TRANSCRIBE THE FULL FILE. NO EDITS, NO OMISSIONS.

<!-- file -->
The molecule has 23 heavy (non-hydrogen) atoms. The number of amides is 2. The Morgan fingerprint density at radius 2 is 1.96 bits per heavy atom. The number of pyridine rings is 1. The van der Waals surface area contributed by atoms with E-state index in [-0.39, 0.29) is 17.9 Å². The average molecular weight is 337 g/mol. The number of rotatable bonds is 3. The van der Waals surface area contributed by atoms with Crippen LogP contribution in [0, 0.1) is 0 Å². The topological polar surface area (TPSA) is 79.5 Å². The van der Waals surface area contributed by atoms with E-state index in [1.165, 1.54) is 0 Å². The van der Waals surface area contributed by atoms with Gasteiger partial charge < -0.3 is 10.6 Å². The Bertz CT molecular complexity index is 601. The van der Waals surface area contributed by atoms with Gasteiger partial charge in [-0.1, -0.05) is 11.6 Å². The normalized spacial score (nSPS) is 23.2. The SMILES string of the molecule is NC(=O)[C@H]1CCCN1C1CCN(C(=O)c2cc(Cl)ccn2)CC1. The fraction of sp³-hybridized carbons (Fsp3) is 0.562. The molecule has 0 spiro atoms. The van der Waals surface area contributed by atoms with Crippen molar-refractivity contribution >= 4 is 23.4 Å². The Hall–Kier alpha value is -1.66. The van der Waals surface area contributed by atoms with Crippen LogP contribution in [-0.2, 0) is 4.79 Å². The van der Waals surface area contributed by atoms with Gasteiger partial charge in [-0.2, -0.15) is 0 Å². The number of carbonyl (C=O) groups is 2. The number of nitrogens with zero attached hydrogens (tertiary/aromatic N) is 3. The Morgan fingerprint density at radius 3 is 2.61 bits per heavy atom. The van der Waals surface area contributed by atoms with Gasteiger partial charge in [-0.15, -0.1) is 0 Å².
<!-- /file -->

The molecule has 23 heavy (non-hydrogen) atoms. The number of amides is 2. The Morgan fingerprint density at radius 2 is 1.96 bits per heavy atom. The number of pyridine rings is 1. The van der Waals surface area contributed by atoms with E-state index in [-0.39, 0.29) is 17.9 Å². The average molecular weight is 337 g/mol. The number of rotatable bonds is 3. The van der Waals surface area contributed by atoms with Crippen LogP contribution in [0, 0.1) is 0 Å². The topological polar surface area (TPSA) is 79.5 Å². The van der Waals surface area contributed by atoms with E-state index in [1.165, 1.54) is 0 Å². The van der Waals surface area contributed by atoms with Gasteiger partial charge < -0.3 is 10.6 Å². The Bertz CT molecular complexity index is 601. The van der Waals surface area contributed by atoms with Gasteiger partial charge in [-0.1, -0.05) is 11.6 Å². The normalized spacial score (nSPS) is 23.2. The SMILES string of the molecule is NC(=O)[C@H]1CCCN1C1CCN(C(=O)c2cc(Cl)ccn2)CC1. The fraction of sp³-hybridized carbons (Fsp3) is 0.562. The molecule has 0 spiro atoms. The van der Waals surface area contributed by atoms with Crippen molar-refractivity contribution >= 4 is 23.4 Å². The Hall–Kier alpha value is -1.66. The van der Waals surface area contributed by atoms with Crippen LogP contribution in [-0.2, 0) is 4.79 Å². The van der Waals surface area contributed by atoms with Gasteiger partial charge in [-0.2, -0.15) is 0 Å². The number of carbonyl (C=O) groups is 2. The number of nitrogens with zero attached hydrogens (tertiary/aromatic N) is 3. The Morgan fingerprint density at radius 3 is 2.61 bits per heavy atom. The van der Waals surface area contributed by atoms with Gasteiger partial charge in [-0.15, -0.1) is 0 Å².